Book review – Upheaval: How Nations Cope with Crisis and Change

The subtitle of this book could also be reworded as a question. How, indeed, do nations cope with crises such as war? With Upheaval, geography professor Jared Diamond puts forward a rather unorthodox suggestion for answering this question. Psychologists and specifically crisis therapists have gained a lot of insight into how individuals deal with and overcome crises in their personal lives. Taking a list of twelve factors that influence this, Upheaval is both a thought experiment and a piece of comparative history that tries to apply this framework to six nations that went through a crisis.

Upheaval

Upheaval: How Nations Cope with Crisis and Change“, written by Jared Diamond, published in Europe by Allen Lane in May 2019 (hardback, 532 pages)

As Diamond immediately admits, nations are not individuals. So what value is there in his proposed approach? Well, he writes, personal crises are something we can all relate to, so it can help non-historians to better relate to national crises. And he hopes that the framework that crisis therapists use could form a starting point for historians to develop something similar to understand how and why nations overcome crises the way they do. Clearly, Diamond is not one to let age get in the way of trying to carve out a new research programme.

He introduces his list of twelve factors and how they translate from individuals to nations. Without wanting to rehash that whole list here, they include recognisable points such as acknowledging a problem and taking responsibility for it, getting help and looking towards others as role models, and factors such as self-appraisal, previous experience, patience, and flexibility.

Over half of the book then introduces six nations that Diamond lived or worked in during his lifetime, and gives very readable overviews of defining episodes in their recent history. This includes Finland’s armed resistance to the Soviet Union during World War II, the sudden opening of Japan to Western influences from 1853 onwards, Pinochet’s regime in Chile, the birth of Indonesia and the rule of Sukarno and Suharto, the rebuilding of Germany after WWII and the eventual reunification of East and West Germany, and the national identity crisis of Australia as the influence of Britain waned post-WWII.

“he hopes that the framework that crisis therapists use could form a starting point for historians […] Clearly, Diamond is not one to let age get in the way of trying to carve out a new research programme.”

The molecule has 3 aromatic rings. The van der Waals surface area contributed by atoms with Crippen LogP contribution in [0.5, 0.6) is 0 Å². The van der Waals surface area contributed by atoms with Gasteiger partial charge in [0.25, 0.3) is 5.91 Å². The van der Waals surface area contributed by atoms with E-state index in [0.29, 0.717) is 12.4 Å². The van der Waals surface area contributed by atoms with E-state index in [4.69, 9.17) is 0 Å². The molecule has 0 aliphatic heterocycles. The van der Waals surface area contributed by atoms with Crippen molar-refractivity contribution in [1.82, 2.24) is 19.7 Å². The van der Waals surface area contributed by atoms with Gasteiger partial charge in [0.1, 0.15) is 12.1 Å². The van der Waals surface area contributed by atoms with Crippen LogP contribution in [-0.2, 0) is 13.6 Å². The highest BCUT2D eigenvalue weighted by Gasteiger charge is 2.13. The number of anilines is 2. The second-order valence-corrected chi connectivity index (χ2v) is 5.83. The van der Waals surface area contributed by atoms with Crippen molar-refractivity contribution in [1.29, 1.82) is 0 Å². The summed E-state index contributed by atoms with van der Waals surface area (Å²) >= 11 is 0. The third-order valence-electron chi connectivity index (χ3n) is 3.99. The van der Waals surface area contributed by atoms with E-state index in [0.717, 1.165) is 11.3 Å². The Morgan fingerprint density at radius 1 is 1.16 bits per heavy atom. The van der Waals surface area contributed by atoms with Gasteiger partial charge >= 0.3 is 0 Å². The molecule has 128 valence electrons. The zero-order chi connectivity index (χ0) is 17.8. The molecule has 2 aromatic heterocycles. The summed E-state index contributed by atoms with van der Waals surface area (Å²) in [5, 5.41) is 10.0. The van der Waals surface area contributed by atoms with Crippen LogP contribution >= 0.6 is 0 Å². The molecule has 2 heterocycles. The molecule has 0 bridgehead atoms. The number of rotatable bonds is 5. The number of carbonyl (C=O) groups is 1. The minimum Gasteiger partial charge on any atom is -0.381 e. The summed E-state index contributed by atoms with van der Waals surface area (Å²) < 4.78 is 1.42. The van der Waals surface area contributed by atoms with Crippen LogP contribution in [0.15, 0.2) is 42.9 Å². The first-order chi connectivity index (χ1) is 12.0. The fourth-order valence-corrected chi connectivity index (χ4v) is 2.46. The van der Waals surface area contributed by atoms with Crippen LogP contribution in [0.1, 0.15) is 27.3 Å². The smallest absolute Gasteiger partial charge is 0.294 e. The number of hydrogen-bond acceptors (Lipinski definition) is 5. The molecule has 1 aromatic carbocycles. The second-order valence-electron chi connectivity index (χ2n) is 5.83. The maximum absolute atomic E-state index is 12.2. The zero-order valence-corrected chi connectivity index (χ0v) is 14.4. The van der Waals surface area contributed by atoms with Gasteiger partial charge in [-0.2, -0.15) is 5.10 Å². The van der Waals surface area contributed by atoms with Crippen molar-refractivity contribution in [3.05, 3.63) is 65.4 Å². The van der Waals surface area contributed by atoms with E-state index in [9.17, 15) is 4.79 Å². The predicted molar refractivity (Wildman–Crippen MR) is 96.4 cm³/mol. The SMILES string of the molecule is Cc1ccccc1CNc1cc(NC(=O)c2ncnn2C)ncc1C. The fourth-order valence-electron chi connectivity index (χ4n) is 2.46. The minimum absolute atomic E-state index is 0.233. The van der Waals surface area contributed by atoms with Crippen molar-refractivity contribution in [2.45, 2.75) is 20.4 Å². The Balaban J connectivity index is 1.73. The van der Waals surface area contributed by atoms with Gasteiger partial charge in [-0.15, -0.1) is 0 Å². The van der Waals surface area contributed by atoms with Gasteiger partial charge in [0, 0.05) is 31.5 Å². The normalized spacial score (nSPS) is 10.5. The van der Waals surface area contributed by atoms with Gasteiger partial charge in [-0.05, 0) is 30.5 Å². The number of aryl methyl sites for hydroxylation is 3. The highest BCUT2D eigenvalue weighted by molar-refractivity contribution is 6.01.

This is both an awful lot of ground to cover, but also a very limited sample to base your ideas on. Diamond is unabashedly frank in acknowledging these limitations:

It was agonizing for me to contemplate condensing five vertical feet of material on post-war Germany into one chapter of 11,000 words. So much had to be omitted!” (p. 13).

Why these six, and not, for example, Russia, which underwent great crises under the communist dictatorships of Stalin and Lenin, or China, which sacrificed millions of its citizens in its Great Leap Forward? Diamond has no personal experience with these countries, nor mastery of their languages, so rather than overreach, he limits himself here. Not acknowledged is the fact that all his examples effectively revolve around armed conflict (wars, coups, and military dictatorships). Notably absent from the list are natural disasters, pandemics, and famines.

Even so, I found these chapters to be very well written, concise overviews of historical periods that are not always given much airtime in general history books, and that I was not necessarily very familiar with. Having lived in Helsinki for five years, I retain a fondness for Finland, so reading more about their Winter War (which, I can confirm, has indeed been burned into their national consciousness) was very interesting. Similarly, being Dutch, the fate of Indonesia and names such as Sukarno and Suharto are things I remember as frequent items on the evening news when I was a child, but I was not necessarily well-versed into what actually happened.

One can expect knowledgeable historians to go over this with a fine-toothed comb and find much in the way of generalisations and omissions to fault him for. A review in The New York Times was particularly scathing, whereas a history teacher leaving a review on Amazon praised him. I guess you cannot please everyone.

“The chapter on global crises for me was worth the price of admission alone.”